Apparently, we’re not sleeping as much as we used to. More than a third of adults report sleeping less than 7 hours a night. And that’s a fairly new development. We’re sleeping significantly less than we were 20 or 30 years ago.
It’s not hard to imagine why. “It’s due to light, our gadgets, noise in the neighborhood, stress, people working two jobs,” says Erin Hanlon, assistant professor in the department of medicine at the University of Chicago. “The list of reasons goes on and on.”
But the consequences of not getting enough sleep are much greater than nodding off while sitting at your desk. New research is showing how too little sleep can affect our health, starting with our waistlines.
“Studies have consistently associated insufficient sleep with an increased risk of obesity,” notes Hanlon.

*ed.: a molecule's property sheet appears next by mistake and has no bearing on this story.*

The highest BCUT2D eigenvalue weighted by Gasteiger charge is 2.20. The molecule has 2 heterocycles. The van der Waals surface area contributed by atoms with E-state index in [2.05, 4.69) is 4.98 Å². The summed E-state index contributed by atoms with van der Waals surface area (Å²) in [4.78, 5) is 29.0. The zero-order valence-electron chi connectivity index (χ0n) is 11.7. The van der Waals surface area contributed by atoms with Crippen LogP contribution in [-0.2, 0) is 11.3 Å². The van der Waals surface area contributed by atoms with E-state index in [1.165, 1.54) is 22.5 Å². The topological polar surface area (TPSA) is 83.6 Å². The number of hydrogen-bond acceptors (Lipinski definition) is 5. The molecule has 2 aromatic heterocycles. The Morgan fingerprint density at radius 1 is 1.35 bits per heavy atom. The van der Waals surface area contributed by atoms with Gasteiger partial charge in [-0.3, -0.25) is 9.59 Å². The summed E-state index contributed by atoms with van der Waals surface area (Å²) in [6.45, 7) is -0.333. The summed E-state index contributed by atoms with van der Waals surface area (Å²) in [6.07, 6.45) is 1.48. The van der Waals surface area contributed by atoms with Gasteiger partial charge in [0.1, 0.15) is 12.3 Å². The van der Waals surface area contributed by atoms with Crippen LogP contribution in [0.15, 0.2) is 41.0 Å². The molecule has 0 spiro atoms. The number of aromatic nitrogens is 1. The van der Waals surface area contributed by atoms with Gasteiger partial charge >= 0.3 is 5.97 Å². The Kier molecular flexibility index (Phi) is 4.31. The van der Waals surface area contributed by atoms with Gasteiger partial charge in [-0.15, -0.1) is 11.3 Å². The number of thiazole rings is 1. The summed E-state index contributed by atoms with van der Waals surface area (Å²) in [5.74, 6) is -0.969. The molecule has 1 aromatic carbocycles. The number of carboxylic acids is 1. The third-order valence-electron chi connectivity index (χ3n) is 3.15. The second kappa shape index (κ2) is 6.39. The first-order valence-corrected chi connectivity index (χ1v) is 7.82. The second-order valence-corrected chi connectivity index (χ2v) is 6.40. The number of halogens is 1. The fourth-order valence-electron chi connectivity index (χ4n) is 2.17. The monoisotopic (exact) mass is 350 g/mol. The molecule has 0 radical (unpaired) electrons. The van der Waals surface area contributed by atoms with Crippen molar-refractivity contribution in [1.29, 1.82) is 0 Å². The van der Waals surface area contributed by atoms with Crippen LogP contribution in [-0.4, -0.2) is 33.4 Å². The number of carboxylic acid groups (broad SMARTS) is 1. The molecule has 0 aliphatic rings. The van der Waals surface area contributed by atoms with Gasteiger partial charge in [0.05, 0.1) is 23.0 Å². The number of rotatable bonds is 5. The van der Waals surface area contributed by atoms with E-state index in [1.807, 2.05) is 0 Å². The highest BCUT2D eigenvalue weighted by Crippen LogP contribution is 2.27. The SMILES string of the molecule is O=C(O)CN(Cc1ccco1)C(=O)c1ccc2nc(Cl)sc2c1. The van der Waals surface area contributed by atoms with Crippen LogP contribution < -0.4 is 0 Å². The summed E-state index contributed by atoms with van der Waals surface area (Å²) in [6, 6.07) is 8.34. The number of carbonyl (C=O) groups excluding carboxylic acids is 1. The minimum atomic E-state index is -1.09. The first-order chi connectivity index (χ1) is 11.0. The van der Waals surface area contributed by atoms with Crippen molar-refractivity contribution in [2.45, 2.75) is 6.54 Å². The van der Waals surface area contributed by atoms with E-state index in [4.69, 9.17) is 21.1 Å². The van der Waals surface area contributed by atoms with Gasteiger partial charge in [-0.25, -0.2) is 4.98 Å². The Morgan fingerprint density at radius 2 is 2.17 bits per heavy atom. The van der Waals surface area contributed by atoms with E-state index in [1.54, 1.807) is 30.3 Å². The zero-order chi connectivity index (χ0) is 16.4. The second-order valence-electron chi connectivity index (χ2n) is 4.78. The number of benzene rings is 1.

For example, researchers tracked more than 68,000 women in the Nurses’ Health Study from 1986 to 2002.1 “We found that women who reported less sleep—5 or 6 hours—gained more weight than those who reported getting 7 or 8 hours of sleep,” explained Sanjay Patel at a recent National Academy of Medicine webinar on “The Potential Role of Sleep in Obesity Prevention and Management.” Patel is the director of the Center for Sleep and Cardiovascular Outcomes Research at the University of Pittsburgh.
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